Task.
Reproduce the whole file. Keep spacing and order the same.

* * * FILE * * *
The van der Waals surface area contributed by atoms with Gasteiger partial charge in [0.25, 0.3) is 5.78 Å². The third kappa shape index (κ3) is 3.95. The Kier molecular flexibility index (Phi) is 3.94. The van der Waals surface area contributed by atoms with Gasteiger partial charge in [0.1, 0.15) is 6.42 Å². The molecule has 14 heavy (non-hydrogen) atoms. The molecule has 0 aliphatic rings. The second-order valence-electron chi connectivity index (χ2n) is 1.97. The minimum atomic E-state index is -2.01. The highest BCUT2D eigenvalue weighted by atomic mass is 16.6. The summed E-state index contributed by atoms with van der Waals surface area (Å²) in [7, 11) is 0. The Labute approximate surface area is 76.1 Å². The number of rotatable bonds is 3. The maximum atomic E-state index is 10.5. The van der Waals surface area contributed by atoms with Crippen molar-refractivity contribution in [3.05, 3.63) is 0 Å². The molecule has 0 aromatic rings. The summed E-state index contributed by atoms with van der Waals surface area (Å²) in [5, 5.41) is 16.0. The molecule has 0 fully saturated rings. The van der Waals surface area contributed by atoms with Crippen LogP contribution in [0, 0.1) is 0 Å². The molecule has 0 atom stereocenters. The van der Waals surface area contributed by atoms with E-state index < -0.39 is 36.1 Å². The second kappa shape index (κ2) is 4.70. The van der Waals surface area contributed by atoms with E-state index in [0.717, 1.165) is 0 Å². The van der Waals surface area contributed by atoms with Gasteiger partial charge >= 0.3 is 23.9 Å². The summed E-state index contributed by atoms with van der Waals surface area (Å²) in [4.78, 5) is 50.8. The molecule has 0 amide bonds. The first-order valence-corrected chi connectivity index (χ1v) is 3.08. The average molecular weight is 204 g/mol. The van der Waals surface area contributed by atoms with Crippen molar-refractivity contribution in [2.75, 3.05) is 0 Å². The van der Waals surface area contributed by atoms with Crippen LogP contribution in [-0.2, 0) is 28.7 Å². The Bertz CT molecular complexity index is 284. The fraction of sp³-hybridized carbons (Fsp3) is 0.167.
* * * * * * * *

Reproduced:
The van der Waals surface area contributed by atoms with Gasteiger partial charge in [0.25, 0.3) is 5.78 Å². The third kappa shape index (κ3) is 3.95. The Kier molecular flexibility index (Phi) is 3.94. The van der Waals surface area contributed by atoms with Gasteiger partial charge in [0.1, 0.15) is 6.42 Å². The molecule has 14 heavy (non-hydrogen) atoms. The molecule has 0 aliphatic rings. The second-order valence-electron chi connectivity index (χ2n) is 1.97. The minimum atomic E-state index is -2.01. The highest BCUT2D eigenvalue weighted by atomic mass is 16.6. The summed E-state index contributed by atoms with van der Waals surface area (Å²) in [7, 11) is 0. The Labute approximate surface area is 76.1 Å². The number of rotatable bonds is 3. The maximum atomic E-state index is 10.5. The van der Waals surface area contributed by atoms with Crippen molar-refractivity contribution in [3.05, 3.63) is 0 Å². The molecule has 0 aromatic rings. The summed E-state index contributed by atoms with van der Waals surface area (Å²) in [5, 5.41) is 16.0. The molecule has 0 fully saturated rings. The van der Waals surface area contributed by atoms with Crippen LogP contribution in [0, 0.1) is 0 Å². The molecule has 0 atom stereocenters. The van der Waals surface area contributed by atoms with E-state index < -0.39 is 36.1 Å². The second kappa shape index (κ2) is 4.70. The van der Waals surface area contributed by atoms with E-state index in [0.717, 1.165) is 0 Å². The van der Waals surface area contributed by atoms with Gasteiger partial charge >= 0.3 is 23.9 Å². The summed E-state index contributed by atoms with van der Waals surface area (Å²) in [4.78, 5) is 50.8. The molecule has 0 amide bonds. The first-order valence-corrected chi connectivity index (χ1v) is 3.08. The average molecular weight is 204 g/mol. The van der Waals surface area contributed by atoms with Crippen molar-refractivity contribution in [2.75, 3.05) is 0 Å². The van der Waals surface area contributed by atoms with Crippen LogP contribution in [-0.2, 0) is 28.7 Å². The Bertz CT molecular complexity index is 284. The fraction of sp³-hybridized carbons (Fsp3) is 0.167.